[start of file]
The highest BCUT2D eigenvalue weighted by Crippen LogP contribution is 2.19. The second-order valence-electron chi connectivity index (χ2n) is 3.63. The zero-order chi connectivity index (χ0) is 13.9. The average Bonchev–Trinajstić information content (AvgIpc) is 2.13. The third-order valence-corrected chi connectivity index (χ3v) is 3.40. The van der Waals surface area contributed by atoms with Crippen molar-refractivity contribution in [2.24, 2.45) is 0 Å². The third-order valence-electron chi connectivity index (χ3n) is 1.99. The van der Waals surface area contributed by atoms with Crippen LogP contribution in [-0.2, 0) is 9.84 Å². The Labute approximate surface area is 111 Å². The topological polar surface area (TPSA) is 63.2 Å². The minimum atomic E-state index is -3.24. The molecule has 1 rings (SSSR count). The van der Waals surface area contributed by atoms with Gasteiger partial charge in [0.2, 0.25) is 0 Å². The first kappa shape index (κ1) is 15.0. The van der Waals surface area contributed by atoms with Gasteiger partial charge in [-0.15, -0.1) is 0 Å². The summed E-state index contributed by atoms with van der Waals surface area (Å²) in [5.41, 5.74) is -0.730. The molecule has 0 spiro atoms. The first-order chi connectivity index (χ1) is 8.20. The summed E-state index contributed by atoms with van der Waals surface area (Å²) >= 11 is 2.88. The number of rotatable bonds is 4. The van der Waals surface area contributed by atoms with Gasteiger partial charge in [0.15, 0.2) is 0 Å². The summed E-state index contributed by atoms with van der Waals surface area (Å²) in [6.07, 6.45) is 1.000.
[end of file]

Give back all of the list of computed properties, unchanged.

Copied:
The highest BCUT2D eigenvalue weighted by Crippen LogP contribution is 2.19. The second-order valence-electron chi connectivity index (χ2n) is 3.63. The zero-order chi connectivity index (χ0) is 13.9. The average Bonchev–Trinajstić information content (AvgIpc) is 2.13. The third-order valence-corrected chi connectivity index (χ3v) is 3.40. The van der Waals surface area contributed by atoms with Crippen molar-refractivity contribution in [2.24, 2.45) is 0 Å². The third-order valence-electron chi connectivity index (χ3n) is 1.99. The van der Waals surface area contributed by atoms with Crippen LogP contribution in [-0.2, 0) is 9.84 Å². The Labute approximate surface area is 111 Å². The topological polar surface area (TPSA) is 63.2 Å². The minimum atomic E-state index is -3.24. The molecule has 1 rings (SSSR count). The van der Waals surface area contributed by atoms with Gasteiger partial charge in [0.2, 0.25) is 0 Å². The first kappa shape index (κ1) is 15.0. The van der Waals surface area contributed by atoms with Gasteiger partial charge in [-0.15, -0.1) is 0 Å². The summed E-state index contributed by atoms with van der Waals surface area (Å²) in [5.41, 5.74) is -0.730. The molecule has 0 spiro atoms. The first-order chi connectivity index (χ1) is 8.20. The summed E-state index contributed by atoms with van der Waals surface area (Å²) >= 11 is 2.88. The number of rotatable bonds is 4. The van der Waals surface area contributed by atoms with Gasteiger partial charge in [0.15, 0.2) is 0 Å². The summed E-state index contributed by atoms with van der Waals surface area (Å²) in [6.07, 6.45) is 1.000.